The rose mallow, or hardy hibiscus, is a perennial that dies back to its roots at the end of the growing season. The most successful time to transplant a hardy hibiscus is when ground temperatures start to warm and new growth begins.Continue Reading
Dig an 18-inch hole approximately 2 feet in depth. Mix the removed soil with equal portions of compost and peat moss.
Dig a 12-inch radius circle around the hibiscus root. It's often necessary to cut through some of the roots, which may require your full body weight on the spade.
Use the soil mix to fill the hole to ensure the plant remains at approximately the same depth as before. Place the root on top of the loose soil. Place the roots in the hole and top with the soil mix. Press with your foot to compact the soil.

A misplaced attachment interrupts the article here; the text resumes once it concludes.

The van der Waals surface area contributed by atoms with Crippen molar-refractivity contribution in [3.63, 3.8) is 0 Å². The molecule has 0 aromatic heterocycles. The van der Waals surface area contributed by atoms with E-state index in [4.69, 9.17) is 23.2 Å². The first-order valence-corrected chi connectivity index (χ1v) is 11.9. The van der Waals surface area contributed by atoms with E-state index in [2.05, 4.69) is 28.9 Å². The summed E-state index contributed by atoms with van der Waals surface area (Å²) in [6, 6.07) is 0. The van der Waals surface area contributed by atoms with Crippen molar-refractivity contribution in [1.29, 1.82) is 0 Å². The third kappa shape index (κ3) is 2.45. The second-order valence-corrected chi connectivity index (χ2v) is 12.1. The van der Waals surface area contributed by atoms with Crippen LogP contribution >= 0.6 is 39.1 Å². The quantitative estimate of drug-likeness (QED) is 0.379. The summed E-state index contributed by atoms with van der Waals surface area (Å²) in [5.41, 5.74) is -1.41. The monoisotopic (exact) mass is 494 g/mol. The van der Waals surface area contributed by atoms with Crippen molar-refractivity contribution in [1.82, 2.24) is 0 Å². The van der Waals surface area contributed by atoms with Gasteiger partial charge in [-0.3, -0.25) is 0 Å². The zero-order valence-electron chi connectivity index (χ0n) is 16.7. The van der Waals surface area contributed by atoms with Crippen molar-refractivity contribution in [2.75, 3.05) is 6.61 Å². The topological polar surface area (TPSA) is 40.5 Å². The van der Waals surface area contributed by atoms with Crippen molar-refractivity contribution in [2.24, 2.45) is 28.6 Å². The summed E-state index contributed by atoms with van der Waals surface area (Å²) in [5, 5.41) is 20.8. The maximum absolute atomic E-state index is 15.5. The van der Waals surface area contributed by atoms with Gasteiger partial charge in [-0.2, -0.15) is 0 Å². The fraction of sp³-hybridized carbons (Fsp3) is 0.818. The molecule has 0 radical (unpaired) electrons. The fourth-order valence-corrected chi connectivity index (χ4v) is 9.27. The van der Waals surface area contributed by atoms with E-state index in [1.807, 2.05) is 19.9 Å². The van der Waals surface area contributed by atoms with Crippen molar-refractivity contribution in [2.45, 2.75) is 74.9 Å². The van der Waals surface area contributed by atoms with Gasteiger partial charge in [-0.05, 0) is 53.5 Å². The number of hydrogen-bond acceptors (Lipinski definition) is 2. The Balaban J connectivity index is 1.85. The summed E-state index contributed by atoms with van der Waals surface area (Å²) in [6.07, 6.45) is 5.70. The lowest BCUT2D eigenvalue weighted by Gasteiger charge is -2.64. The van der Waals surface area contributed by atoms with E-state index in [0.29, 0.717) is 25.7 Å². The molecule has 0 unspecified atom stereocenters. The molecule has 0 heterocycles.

Build a small dike surrounding the plant using the excess soil. The dike serves to catch and retain rainwater to supply the needs of the roots.
Place the end of a water hose inside the dike once the transplanting process is complete. Adjust the water to fill the space without overflowing and continue to water for an hour to ensure the new transplant has adequate moisture.